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Atrial Septal Defect
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Children’s heart conditions can’t be prevented, but a lot can be done to improve and often completely repair their hearts at any age. Thanks to advanced technology and the pediatric heart experts at the Nemours Cardiac Center (based at Nemours/Alfred I. duPont Hospital for Children), most children born with a heart problem — even newborns only hours or days old — can be quickly diagnosed and treated right when it matters the most. At the Cardiac Center, we specialize in early detection and repair of congenital heart defects (also often called, “congenital heart disease”).
If your child’s been diagnosed with an atrial septal defect (or “ASD,” for short), a very common heart defect, we’re here to ease your concerns, answer your questions, and repair the problem. At the Nemours Cardiac Center, we take every child’s condition we treat very seriously. But of all of the conditions we see, ASDs are some of the most straightforward problems we fix. We’re experts in diagnosing and repairing them, and getting children back to doing what they do best — being kids.
An atrial septal defect (ASD) is a hole in the atrial septum — the wall between the right and left atria. (The top two chambers of the heart are, collectively, called the “atria.” A single chamber is called an “atrium.”)
With atrial septal defects, blood flows from the higher-pressure left atrium to the lower-pressure right atrium. When this happens, the oxygen-rich blood of the left atrium is redirected through the right side of the heart and back to the lungs. The right atrium, the right ventricle (one of the heart’s two lower chambers that receive blood from the atria) and the pulmonary artery (the large artery that receives blood from the right ventricle and carries it to the lungs) may enlarge because of the increased blood flow through these structures.
The long-term side effects of untreated atrial septal defects include:
- heart rhythm abnormality (called “atrial arrhythmias”)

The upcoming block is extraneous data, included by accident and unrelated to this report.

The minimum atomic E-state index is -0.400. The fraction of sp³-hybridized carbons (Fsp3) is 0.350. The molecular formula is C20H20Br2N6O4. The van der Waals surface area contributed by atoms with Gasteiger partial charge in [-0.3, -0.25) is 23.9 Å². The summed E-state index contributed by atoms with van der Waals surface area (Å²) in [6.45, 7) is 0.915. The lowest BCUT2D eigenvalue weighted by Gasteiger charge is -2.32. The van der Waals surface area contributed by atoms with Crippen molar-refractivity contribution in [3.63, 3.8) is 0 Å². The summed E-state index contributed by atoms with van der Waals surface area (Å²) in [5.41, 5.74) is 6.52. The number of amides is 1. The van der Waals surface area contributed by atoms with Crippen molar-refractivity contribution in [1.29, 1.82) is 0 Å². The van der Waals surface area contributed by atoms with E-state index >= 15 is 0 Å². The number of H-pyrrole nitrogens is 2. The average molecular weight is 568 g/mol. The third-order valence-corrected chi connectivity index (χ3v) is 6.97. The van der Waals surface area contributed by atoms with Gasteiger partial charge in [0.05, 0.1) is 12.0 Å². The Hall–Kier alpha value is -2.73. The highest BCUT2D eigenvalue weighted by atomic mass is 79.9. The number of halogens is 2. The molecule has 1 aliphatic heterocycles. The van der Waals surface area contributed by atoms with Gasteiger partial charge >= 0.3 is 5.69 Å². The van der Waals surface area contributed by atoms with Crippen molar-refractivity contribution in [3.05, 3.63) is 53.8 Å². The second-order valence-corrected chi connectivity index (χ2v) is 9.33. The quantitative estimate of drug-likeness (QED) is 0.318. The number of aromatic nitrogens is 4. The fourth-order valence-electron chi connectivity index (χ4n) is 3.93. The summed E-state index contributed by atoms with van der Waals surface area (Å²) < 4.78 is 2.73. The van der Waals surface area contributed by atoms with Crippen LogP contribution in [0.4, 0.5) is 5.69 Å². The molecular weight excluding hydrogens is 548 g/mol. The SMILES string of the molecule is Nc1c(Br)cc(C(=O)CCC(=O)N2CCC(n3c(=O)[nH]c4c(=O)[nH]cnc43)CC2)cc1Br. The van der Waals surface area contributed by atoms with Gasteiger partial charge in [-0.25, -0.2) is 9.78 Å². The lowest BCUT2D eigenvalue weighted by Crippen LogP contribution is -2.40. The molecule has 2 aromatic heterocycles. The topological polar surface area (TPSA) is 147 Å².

- problems with the function of the ventricles (called “ventricular dysfunction”)
- thickening of the pulmonary arteries due to high blood flow (called “pulmonary vascular obstructive disease”)
For these reasons, it’s best to close most atrial septal defects to prevent complications later in life.
Types of Atrial Septal Defects
There are three types of ASDs:
- Secundum-Type ASD: This is the most common, making up about 85 percent of all ASDs. In a secundum-type ASD, the hole is located in the central part of the atrial septum.
- Primum-Type ASD: Primum-type ASDs make up between 5–10 percent of all ASDs. In a primum-type ASD, the hole is located in the lower part of the atrial septum. Frequently, abnormalities of one or more heart valves (most often the mitral valve) are associated with this defect (which also may be called a “partial atrioventricular septal defect” or “partial atrioventricular canal”). Unlike the secundum-type ASD, children with primum-type ASD have symptoms in early childhood. Surgery is the only method of treatment for a primum-type ASD because there’s no chance of the hole closing on its own.
- Sinus Venosus ASD: Sinus venosus atrial septal defects make up 5–10 percent of all ASDs. In a sinus venosus ASD, the hole is located in the upper portion of the atrial septum. This type of ASD is often associated with abnormal (“anomalous”) drainage of the right, upper pulmonary veins. This means that the pulmonary veins, which normally carry oxygenated blood from the lungs to the left atrium, drain into the right atrium instead. There’s no chance that this type of ASD will close on its own, so a surgical repair is necessary.